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Spined soldier bug can be used to develop new classes of antibiotics

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Posted: 15 November 2018 | | No comments yet

Researchers have identified the mechanism by which thanatin attacks the way the outer membrane of Gram-negative bacteria is built…

An antibiotic called thanatin attacks the way the outer membrane of Gram-negative bacteria is built. Researchers at the University of Zurich have now found out that this happens through a previously unknown mechanism. Thanatin, produced naturally by the spined soldier bug, can, therefore, be used to develop new classes of antibiotics.

The global emergence of multi-drug resistant bacteria is posing a growing threat to human health and medicine. “Despite huge efforts from academic researchers and pharmaceutical companies, it has proven very difficult to identify effective new bacterial targets for antibiotic discovery,” says John A. Robinson from the Department of Chemistry at UZH. “One of the major challenges is identifying new mechanisms of antibiotic action against dangerous Gram-negative bacteria.” This group of bacteria includes a number of dangerous pathogens, such as Pseudomonas aeruginosa, which causes life-threatening lung infections, and pathogenic Escherichia coli strains.

An interdisciplinary team of chemists and biologists from UZH and ETH Zurich have now uncovered how thanatin – an antibiotic produced naturally by the spined soldier bug Podisus maculiventris – targets Gram-negative bacteria. The insect’s antibiotic prevents the outer membrane of the bacteria from forming – an unprecedented mechanism in an antibiotic. All Gram-negative bacteria have a double cell membrane, with the outer membrane taking on an important defensive function and helping the bacteria to block the entry of potentially toxic molecules into the cell. The outside of this membrane is made up of a protective layer of complex fat-like substances called lipopolysaccharides (LPS), without which the bacteria could not survive.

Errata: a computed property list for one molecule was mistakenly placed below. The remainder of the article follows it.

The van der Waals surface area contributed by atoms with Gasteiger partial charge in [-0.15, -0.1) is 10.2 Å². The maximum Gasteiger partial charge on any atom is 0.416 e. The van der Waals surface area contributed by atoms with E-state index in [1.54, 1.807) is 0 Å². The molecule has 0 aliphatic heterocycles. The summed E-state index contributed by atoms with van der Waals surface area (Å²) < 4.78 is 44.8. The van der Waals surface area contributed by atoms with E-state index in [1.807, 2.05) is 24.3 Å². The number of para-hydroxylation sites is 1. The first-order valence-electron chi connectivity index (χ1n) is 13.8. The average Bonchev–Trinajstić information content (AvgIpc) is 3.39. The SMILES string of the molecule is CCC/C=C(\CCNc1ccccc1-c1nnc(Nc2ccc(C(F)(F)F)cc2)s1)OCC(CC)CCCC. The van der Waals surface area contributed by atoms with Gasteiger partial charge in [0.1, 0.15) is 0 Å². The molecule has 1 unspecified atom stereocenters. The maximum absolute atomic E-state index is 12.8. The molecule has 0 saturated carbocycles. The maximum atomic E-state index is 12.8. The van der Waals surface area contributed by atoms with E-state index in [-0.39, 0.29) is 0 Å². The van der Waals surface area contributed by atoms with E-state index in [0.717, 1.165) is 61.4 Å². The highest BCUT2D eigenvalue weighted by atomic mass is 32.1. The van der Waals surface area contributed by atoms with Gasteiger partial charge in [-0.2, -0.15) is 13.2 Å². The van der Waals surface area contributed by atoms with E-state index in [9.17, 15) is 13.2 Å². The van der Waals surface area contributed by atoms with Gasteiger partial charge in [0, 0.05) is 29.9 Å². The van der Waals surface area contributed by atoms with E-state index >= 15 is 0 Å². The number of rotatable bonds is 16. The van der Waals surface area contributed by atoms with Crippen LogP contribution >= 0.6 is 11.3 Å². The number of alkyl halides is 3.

Using state-of-the-art methods, the Zurich researchers succeeded in proving that thanatin disrupts the transport of LPS molecules to the outer membrane. The transport pathway consists of a super-structure of seven different proteins that assemble to form a bridge from the inner membrane across the periplasmic space to the outer membrane. LPS molecules cross this bridge to the cell’s surface, where they form part of the structure of the outer membrane. Thanatin is able to block the protein-protein interactions that are needed to form the bridge. As a result, LPS molecules are prevented from reaching their destination and the biogenesis of the entire outer membrane is inhibited – which is fatal for the bacteria.

“This is an unprecedented mechanism of action for an antibiotic and immediately suggests ways to develop new molecules as antibiotics targeting dangerous pathogens,” explains Prof Robinson. “This finding shows us a way to develop substances that specifically inhibit protein-protein interactions in bacterial cells.”

This new mechanism is already being used by an industry partner – Polyphor AG in Allschwil near Basel – to develop new potential clinical candidates. The company has a proven track record of success in this area and has recently also developed the antibiotic murepavadin in cooperation with UZH. Murepavadin is currently in phase III clinical tests in patients with life-threatening lung infections caused by Pseudomonas aeruginosa. “Another new antibiotic targeting other Gram-negative pathogens would be a very welcome addition to the new medicines urgently needed for effective antibacterial therapy,” says Prof Robinson.

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